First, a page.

"Those silly people", is what people usually said when they saw pictures of people in China or Japan covering their faces with a (surgical) face mask when going out in public. Not anymore, or at least, they won't say it in public. COVID-19, aka the coronavirus, made it abundantly clear that such hygienic measures are essential. Not only to protect ourselves against others but also -especially in the case of face masks- others against us.
Post Series: Memorable reads of the week
- 1.Memorable reads of the week 1
- 2.Memorable reads of the week 2
- 3.Memorable reads of the week 3
- 4.Memorable reads of the week 4
- 5.Memorable reads of the week 5
- 6.Memorable reads of the week 6
- 7.Memorable reads of the week 7
- 8.Memorable reads of the week 8
- 9.Memorable reads of the week 9
- 10.Memorable reads of the week 10
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Apologies for being late with my weekly memorable reads. It was a busy week far away from any computer where I could write on. Luckily these past two (and even three) weeks had one memorable event worth writing about. Let’s go.
My memorable reads
Grass-roots anger towards high taxes on fuel (and high taxes in general)
Original source: Belga (2018, November 17). Brandstofprotest in Frankrijk: traangas ingezet aan het Elysée. Retrieved from: http://www.standaard.be/cnt/dmf20181117_03952378
This is something that has been going on for quite a while that’s why I give the first article posted about it on De Standaard.
Les Gilets Jaunes [yellow jackets] first appeared in France around mid-November denouncing the high diesel prices (due to taxes). At first, this just seemed like people complaining about the high costs of living in France. It also stayed contained to France in the beginning. The strikes didn’t stay contained to France for long. Around November 20 the gilet Jaunes reached Belgium, specifically, Wallonia.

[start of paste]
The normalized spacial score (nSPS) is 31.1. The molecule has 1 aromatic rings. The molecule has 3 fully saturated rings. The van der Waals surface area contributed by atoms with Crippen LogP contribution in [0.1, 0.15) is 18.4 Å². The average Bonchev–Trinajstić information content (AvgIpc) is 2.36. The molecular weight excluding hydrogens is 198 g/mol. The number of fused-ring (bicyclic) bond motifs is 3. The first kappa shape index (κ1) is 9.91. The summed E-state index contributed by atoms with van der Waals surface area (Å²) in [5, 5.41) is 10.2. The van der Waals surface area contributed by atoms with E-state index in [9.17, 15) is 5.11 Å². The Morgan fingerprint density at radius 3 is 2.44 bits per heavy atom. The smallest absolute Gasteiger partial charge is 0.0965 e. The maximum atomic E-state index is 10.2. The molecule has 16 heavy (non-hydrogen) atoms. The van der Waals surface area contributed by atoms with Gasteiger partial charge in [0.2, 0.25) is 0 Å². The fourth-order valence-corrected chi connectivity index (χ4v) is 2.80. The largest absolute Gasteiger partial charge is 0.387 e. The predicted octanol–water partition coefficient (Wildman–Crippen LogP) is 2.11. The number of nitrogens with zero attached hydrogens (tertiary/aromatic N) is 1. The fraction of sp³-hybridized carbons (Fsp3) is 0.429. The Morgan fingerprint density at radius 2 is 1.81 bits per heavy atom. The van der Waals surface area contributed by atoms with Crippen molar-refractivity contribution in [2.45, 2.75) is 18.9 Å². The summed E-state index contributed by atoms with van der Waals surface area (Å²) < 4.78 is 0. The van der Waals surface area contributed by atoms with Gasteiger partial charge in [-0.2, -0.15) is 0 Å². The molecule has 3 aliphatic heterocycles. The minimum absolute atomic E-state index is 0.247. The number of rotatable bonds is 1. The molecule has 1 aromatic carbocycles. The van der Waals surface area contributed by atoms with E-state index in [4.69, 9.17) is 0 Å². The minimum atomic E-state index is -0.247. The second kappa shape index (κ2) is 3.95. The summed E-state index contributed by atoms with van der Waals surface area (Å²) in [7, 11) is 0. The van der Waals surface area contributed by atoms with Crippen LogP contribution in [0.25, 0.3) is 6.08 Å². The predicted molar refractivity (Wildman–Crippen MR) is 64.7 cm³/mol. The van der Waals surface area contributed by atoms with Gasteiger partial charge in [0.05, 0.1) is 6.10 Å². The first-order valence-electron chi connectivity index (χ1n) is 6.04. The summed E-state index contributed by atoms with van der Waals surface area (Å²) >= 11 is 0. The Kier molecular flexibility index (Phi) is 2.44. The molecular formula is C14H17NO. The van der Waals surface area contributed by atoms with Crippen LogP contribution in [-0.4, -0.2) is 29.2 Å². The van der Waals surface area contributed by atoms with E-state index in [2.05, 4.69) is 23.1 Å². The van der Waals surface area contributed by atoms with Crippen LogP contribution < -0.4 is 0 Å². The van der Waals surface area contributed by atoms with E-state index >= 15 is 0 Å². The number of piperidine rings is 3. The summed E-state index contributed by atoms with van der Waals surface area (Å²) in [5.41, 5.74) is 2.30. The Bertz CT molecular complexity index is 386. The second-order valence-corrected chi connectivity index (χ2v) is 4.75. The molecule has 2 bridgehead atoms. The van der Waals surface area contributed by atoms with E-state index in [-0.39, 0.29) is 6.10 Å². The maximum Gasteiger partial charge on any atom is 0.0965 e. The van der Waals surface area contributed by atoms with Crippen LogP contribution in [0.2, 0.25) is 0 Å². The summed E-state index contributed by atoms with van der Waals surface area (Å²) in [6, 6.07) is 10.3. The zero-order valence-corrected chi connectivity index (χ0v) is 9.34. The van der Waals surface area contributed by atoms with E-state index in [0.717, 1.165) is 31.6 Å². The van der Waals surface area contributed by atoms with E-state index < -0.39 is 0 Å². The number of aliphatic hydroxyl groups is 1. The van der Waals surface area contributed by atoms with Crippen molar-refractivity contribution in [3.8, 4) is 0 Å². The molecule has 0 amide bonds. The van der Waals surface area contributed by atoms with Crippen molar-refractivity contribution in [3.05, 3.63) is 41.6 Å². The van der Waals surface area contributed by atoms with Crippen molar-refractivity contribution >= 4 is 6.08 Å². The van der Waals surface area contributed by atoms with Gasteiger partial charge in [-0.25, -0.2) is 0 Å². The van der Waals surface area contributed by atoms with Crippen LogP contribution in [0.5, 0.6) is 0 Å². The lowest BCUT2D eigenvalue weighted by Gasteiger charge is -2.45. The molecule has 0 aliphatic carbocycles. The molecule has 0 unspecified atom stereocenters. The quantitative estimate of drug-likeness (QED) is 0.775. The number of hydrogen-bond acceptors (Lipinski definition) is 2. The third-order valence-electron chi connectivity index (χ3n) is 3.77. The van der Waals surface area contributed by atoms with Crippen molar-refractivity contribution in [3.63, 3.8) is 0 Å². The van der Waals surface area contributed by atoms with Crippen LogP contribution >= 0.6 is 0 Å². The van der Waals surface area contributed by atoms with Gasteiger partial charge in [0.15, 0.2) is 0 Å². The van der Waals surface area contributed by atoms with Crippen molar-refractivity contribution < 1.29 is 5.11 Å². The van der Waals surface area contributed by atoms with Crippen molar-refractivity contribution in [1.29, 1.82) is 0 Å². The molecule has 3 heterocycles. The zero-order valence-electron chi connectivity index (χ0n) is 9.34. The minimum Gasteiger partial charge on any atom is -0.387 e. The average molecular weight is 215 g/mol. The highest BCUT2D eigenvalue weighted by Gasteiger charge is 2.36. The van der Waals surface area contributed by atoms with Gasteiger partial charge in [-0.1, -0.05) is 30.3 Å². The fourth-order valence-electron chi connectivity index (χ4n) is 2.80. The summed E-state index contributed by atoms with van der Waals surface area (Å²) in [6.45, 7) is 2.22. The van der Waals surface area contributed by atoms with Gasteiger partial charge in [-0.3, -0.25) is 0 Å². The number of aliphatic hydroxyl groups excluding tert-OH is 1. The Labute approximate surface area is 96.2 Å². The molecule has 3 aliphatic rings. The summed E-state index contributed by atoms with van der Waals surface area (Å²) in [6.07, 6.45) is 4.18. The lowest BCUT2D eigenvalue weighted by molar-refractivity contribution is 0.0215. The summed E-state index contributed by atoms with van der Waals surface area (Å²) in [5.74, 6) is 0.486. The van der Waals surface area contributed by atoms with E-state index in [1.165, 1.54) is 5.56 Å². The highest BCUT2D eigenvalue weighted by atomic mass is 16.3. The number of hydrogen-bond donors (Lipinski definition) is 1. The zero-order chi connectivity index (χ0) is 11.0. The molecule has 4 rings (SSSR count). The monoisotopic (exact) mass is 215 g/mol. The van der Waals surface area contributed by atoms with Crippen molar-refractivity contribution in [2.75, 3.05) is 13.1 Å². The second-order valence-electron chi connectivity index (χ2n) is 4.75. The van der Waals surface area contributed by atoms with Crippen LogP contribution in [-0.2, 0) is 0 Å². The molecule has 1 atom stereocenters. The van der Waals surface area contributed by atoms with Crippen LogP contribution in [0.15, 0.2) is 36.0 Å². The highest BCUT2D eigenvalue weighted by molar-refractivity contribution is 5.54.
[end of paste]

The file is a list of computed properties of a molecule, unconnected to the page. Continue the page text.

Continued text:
In a follow-up article (behind a paywall) on Wednesday, November 21, after the yellow jackets-protests reached Belgium, we get possible arguments why it’s not crossing over to the Flanders (yet).
The main reason for these protests to me, which the aforementioned article only hints at, but gets confirmed in the following days, is the fact that most Walloons don’t have a salary car.
There are a lot more people in Wallonia that are near or below the poverty line and have difficulty making ends meet.
Unfortunately, things escalated last week (like in France, where it also got worse this past weekend) when anarchists and vandals mixed in with the calmer yellow jackets. As a result, multiple police vans and cars got burned. Stores got plundered and destruction of property took place.
It has cooled down, but people are still restless. Time will tell whether this will evolve further or if we are past the peak.
I’m not agreeing with the violence but the anger is understandable. As someone who doesn’t struggle to make do with what I earn, I can only try to understand how helpless they must’ve felt trying to get around with sometimes as little as €1100.
Foreign tourists applaud our public transport. For your daily commute, however, it really isn’t that amazing, especially for people living in more “remote” places, or at least places with bad connections to cities with ample job opportunities. Bad public transport and high taxes on diesel, makes people feel like they have no options left, especially if much of their budget goes to transport.
This was my memorable read (well, more like event) of the past weeks.
Do you have anything that you want to share? Leave a comment with a link or a summary and why you find it interesting.
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